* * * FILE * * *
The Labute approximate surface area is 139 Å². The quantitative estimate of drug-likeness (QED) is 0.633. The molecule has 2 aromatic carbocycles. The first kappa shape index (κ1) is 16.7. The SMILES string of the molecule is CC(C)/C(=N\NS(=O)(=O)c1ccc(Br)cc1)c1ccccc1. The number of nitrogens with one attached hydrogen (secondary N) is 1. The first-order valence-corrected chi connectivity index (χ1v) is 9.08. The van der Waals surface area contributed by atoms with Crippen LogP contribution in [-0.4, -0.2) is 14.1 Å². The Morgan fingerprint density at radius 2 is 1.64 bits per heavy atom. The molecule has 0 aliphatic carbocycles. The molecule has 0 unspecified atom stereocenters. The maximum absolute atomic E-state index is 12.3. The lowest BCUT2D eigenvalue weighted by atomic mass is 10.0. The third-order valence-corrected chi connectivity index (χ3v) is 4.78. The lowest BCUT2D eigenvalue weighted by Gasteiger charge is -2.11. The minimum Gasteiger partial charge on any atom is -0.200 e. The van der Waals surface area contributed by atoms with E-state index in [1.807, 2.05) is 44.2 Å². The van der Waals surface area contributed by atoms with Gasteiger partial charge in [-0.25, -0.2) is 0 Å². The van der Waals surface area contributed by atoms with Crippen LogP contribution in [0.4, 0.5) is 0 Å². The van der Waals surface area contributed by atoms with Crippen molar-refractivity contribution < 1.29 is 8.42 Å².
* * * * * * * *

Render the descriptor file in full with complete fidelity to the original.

The Labute approximate surface area is 139 Å². The quantitative estimate of drug-likeness (QED) is 0.633. The molecule has 2 aromatic carbocycles. The first kappa shape index (κ1) is 16.7. The SMILES string of the molecule is CC(C)/C(=N\NS(=O)(=O)c1ccc(Br)cc1)c1ccccc1. The number of nitrogens with one attached hydrogen (secondary N) is 1. The first-order valence-corrected chi connectivity index (χ1v) is 9.08. The van der Waals surface area contributed by atoms with Crippen LogP contribution in [-0.4, -0.2) is 14.1 Å². The Morgan fingerprint density at radius 2 is 1.64 bits per heavy atom. The molecule has 0 aliphatic carbocycles. The molecule has 0 unspecified atom stereocenters. The maximum absolute atomic E-state index is 12.3. The lowest BCUT2D eigenvalue weighted by atomic mass is 10.0. The third-order valence-corrected chi connectivity index (χ3v) is 4.78. The lowest BCUT2D eigenvalue weighted by Gasteiger charge is -2.11. The minimum Gasteiger partial charge on any atom is -0.200 e. The van der Waals surface area contributed by atoms with E-state index in [1.807, 2.05) is 44.2 Å². The van der Waals surface area contributed by atoms with Gasteiger partial charge in [-0.25, -0.2) is 0 Å². The van der Waals surface area contributed by atoms with Crippen LogP contribution in [0.4, 0.5) is 0 Å². The van der Waals surface area contributed by atoms with Crippen molar-refractivity contribution < 1.29 is 8.42 Å².